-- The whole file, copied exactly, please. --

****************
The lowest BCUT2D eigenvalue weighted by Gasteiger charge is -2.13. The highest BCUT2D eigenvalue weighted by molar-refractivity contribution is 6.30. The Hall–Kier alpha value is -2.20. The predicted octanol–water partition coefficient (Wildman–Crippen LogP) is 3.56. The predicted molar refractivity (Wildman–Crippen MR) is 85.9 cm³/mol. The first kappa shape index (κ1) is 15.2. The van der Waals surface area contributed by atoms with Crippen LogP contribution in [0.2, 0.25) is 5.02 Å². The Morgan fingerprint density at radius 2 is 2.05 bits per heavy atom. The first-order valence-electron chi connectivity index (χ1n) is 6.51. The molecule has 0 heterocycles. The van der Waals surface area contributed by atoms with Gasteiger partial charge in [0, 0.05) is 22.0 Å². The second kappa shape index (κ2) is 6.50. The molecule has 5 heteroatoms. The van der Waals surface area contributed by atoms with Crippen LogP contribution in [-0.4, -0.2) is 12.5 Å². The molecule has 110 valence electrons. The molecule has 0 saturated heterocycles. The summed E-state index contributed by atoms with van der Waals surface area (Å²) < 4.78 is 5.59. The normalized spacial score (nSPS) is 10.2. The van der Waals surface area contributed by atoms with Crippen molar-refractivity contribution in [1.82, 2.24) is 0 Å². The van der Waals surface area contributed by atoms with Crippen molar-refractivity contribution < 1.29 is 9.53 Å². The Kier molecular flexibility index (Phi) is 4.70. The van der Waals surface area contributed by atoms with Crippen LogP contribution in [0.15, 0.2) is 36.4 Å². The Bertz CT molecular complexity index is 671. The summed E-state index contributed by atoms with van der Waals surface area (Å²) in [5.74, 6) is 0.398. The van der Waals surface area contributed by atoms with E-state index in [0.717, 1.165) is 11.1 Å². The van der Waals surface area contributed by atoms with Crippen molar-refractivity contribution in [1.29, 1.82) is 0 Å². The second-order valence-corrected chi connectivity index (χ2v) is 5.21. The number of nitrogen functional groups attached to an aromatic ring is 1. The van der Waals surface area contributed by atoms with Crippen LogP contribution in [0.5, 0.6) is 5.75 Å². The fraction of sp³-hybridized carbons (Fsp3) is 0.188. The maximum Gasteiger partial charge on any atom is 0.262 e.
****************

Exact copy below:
The lowest BCUT2D eigenvalue weighted by Gasteiger charge is -2.13. The highest BCUT2D eigenvalue weighted by molar-refractivity contribution is 6.30. The Hall–Kier alpha value is -2.20. The predicted octanol–water partition coefficient (Wildman–Crippen LogP) is 3.56. The predicted molar refractivity (Wildman–Crippen MR) is 85.9 cm³/mol. The first kappa shape index (κ1) is 15.2. The van der Waals surface area contributed by atoms with Crippen LogP contribution in [0.2, 0.25) is 5.02 Å². The Morgan fingerprint density at radius 2 is 2.05 bits per heavy atom. The first-order valence-electron chi connectivity index (χ1n) is 6.51. The molecule has 0 heterocycles. The van der Waals surface area contributed by atoms with Gasteiger partial charge in [0, 0.05) is 22.0 Å². The second kappa shape index (κ2) is 6.50. The molecule has 5 heteroatoms. The van der Waals surface area contributed by atoms with Crippen LogP contribution in [-0.4, -0.2) is 12.5 Å². The molecule has 110 valence electrons. The molecule has 0 saturated heterocycles. The summed E-state index contributed by atoms with van der Waals surface area (Å²) < 4.78 is 5.59. The normalized spacial score (nSPS) is 10.2. The van der Waals surface area contributed by atoms with Crippen molar-refractivity contribution in [1.82, 2.24) is 0 Å². The van der Waals surface area contributed by atoms with Crippen molar-refractivity contribution < 1.29 is 9.53 Å². The Kier molecular flexibility index (Phi) is 4.70. The van der Waals surface area contributed by atoms with Crippen LogP contribution in [0.15, 0.2) is 36.4 Å². The Bertz CT molecular complexity index is 671. The summed E-state index contributed by atoms with van der Waals surface area (Å²) in [5.74, 6) is 0.398. The van der Waals surface area contributed by atoms with E-state index in [0.717, 1.165) is 11.1 Å². The van der Waals surface area contributed by atoms with Crippen molar-refractivity contribution in [1.29, 1.82) is 0 Å². The second-order valence-corrected chi connectivity index (χ2v) is 5.21. The number of nitrogen functional groups attached to an aromatic ring is 1. The van der Waals surface area contributed by atoms with Crippen LogP contribution in [0.5, 0.6) is 5.75 Å². The fraction of sp³-hybridized carbons (Fsp3) is 0.188. The maximum Gasteiger partial charge on any atom is 0.262 e.